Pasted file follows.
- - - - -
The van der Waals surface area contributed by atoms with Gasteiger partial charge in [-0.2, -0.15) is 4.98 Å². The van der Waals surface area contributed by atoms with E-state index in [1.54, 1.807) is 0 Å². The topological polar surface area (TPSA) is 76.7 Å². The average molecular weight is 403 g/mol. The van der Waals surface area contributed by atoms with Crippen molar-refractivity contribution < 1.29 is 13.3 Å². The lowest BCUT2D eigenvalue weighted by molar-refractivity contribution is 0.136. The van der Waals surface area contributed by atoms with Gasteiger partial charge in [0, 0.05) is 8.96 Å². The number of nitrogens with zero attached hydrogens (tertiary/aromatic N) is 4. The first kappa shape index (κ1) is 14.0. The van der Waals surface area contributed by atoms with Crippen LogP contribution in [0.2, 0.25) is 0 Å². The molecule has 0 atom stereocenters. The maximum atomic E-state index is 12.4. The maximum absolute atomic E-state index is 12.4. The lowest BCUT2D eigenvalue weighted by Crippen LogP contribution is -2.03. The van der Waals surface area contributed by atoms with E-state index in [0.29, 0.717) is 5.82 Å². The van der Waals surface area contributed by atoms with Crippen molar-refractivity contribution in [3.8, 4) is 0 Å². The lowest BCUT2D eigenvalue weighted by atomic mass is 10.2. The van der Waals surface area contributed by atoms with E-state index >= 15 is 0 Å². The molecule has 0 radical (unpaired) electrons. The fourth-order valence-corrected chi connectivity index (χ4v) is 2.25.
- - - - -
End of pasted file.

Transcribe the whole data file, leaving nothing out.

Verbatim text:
The van der Waals surface area contributed by atoms with Gasteiger partial charge in [-0.2, -0.15) is 4.98 Å². The van der Waals surface area contributed by atoms with E-state index in [1.54, 1.807) is 0 Å². The topological polar surface area (TPSA) is 76.7 Å². The average molecular weight is 403 g/mol. The van der Waals surface area contributed by atoms with Crippen molar-refractivity contribution < 1.29 is 13.3 Å². The lowest BCUT2D eigenvalue weighted by molar-refractivity contribution is 0.136. The van der Waals surface area contributed by atoms with Gasteiger partial charge in [0, 0.05) is 8.96 Å². The number of nitrogens with zero attached hydrogens (tertiary/aromatic N) is 4. The first kappa shape index (κ1) is 14.0. The van der Waals surface area contributed by atoms with Crippen LogP contribution in [0.2, 0.25) is 0 Å². The molecule has 0 atom stereocenters. The maximum atomic E-state index is 12.4. The maximum absolute atomic E-state index is 12.4. The lowest BCUT2D eigenvalue weighted by Crippen LogP contribution is -2.03. The van der Waals surface area contributed by atoms with E-state index in [0.29, 0.717) is 5.82 Å². The van der Waals surface area contributed by atoms with Crippen molar-refractivity contribution in [3.8, 4) is 0 Å². The lowest BCUT2D eigenvalue weighted by atomic mass is 10.2. The van der Waals surface area contributed by atoms with E-state index >= 15 is 0 Å². The molecule has 0 radical (unpaired) electrons. The fourth-order valence-corrected chi connectivity index (χ4v) is 2.25.